As with all mechanical devices, there are several brands of residential power generators and each is manufactured in a unique manner.  Homeowners should be aware that some less expensive generators may not last as long, while more expensive ones can last indefinitely. A licensed electrician can help a homeowner make an informed decision concerning which device to choose for a particular home and how much to spend.  Once a decision is made, the electrician will insure that the generator is installed correctly to ensure safe operation.  Improperly installed power generators can create many dangerous situations in the home ranging from fire to electrocution or carbon monoxide poisoning.

Home generators provide safety and security when power outages occur.  They can also add resale value to the home.  A home with a generator can stand out to potential home buyers as a well-equipped home, ready for power outages and stormy weather.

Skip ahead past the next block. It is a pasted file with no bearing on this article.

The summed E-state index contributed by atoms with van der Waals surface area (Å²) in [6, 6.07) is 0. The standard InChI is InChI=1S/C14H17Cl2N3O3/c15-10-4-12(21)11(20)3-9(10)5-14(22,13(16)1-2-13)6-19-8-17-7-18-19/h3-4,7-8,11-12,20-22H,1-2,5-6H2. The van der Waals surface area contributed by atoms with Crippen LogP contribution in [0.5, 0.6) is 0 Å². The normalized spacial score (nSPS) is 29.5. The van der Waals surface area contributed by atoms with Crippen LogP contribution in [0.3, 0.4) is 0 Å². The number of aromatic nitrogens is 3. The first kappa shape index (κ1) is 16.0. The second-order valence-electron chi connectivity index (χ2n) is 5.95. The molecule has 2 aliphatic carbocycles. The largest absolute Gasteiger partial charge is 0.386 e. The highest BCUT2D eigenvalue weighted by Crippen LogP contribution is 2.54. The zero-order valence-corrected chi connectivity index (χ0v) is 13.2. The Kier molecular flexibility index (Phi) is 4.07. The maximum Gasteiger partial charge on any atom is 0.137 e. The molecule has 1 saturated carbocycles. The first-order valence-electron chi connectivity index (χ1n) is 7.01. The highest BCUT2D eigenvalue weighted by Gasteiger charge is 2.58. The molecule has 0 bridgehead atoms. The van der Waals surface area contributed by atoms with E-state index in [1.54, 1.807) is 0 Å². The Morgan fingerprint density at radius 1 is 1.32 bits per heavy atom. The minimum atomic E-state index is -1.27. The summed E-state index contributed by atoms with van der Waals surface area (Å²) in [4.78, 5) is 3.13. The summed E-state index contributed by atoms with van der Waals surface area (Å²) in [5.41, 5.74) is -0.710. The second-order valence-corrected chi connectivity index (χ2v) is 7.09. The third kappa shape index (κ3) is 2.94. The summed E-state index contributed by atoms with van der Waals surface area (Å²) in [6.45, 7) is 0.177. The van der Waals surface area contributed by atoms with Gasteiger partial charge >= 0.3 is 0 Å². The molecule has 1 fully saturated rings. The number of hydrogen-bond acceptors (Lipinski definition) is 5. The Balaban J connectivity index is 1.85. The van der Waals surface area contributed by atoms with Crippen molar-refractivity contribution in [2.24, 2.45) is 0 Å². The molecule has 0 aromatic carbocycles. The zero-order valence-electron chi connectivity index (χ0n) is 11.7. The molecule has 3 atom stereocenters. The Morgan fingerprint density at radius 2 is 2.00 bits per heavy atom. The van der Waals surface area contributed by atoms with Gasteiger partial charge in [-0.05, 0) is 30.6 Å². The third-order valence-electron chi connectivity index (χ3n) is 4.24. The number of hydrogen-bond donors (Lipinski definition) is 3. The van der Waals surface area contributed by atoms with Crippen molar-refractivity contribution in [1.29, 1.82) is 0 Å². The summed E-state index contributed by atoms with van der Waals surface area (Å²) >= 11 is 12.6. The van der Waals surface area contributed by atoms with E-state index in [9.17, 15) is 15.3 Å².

Thursday, July 14, 2011

Replacing Your Ceiling Light Fixture with a Ceiling Fan? There's More to it Than You Think

More and more homeowners are replacing their existing ceiling light fixtures with new paddle fans to realize significant year-round energy savings.  In the summer, ceiling fans create cooling breezes, which reduce the strain on air conditioners.  In winter, they circulate heated air to keep the room warm.  With a variety of available styles, ceiling fans can be an attractive update for a room's overall d├ęcor. 

While ceiling fans are common installations, homeowners often overlook the safety hazards involved.  These hazards can be especially prevalent in older homes. 

First, it is important to select the correct size fan.  Here are some tips:
Use a 36-inch diameter ceiling fan if the largest room dimension is 12 ft. or less.
Use a 42-inch diameter ceiling fan if the largest room dimension is 12 to 15 ft.
Use a 52-inch diameter ceiling fan if the largest room dimension is over 15 ft.